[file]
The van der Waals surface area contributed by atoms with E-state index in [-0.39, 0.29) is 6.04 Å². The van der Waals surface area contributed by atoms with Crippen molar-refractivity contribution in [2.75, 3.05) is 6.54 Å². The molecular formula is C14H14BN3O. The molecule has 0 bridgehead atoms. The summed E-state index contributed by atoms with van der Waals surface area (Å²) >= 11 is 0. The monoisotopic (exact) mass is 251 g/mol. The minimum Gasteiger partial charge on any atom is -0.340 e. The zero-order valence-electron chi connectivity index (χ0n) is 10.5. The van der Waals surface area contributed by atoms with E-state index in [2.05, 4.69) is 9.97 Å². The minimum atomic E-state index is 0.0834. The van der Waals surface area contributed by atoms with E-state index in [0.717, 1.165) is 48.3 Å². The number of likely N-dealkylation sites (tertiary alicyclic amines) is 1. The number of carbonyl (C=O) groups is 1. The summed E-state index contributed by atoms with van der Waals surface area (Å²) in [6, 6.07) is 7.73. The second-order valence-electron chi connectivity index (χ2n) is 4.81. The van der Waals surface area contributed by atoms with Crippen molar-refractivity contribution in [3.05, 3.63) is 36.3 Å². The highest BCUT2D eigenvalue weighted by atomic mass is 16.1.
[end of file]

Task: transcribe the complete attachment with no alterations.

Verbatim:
The van der Waals surface area contributed by atoms with E-state index in [-0.39, 0.29) is 6.04 Å². The van der Waals surface area contributed by atoms with Crippen molar-refractivity contribution in [2.75, 3.05) is 6.54 Å². The molecular formula is C14H14BN3O. The molecule has 0 bridgehead atoms. The summed E-state index contributed by atoms with van der Waals surface area (Å²) >= 11 is 0. The monoisotopic (exact) mass is 251 g/mol. The minimum Gasteiger partial charge on any atom is -0.340 e. The zero-order valence-electron chi connectivity index (χ0n) is 10.5. The van der Waals surface area contributed by atoms with E-state index in [2.05, 4.69) is 9.97 Å². The minimum atomic E-state index is 0.0834. The van der Waals surface area contributed by atoms with E-state index in [0.717, 1.165) is 48.3 Å². The number of likely N-dealkylation sites (tertiary alicyclic amines) is 1. The number of carbonyl (C=O) groups is 1. The summed E-state index contributed by atoms with van der Waals surface area (Å²) in [6, 6.07) is 7.73. The second-order valence-electron chi connectivity index (χ2n) is 4.81. The van der Waals surface area contributed by atoms with Crippen molar-refractivity contribution in [3.05, 3.63) is 36.3 Å². The highest BCUT2D eigenvalue weighted by atomic mass is 16.1.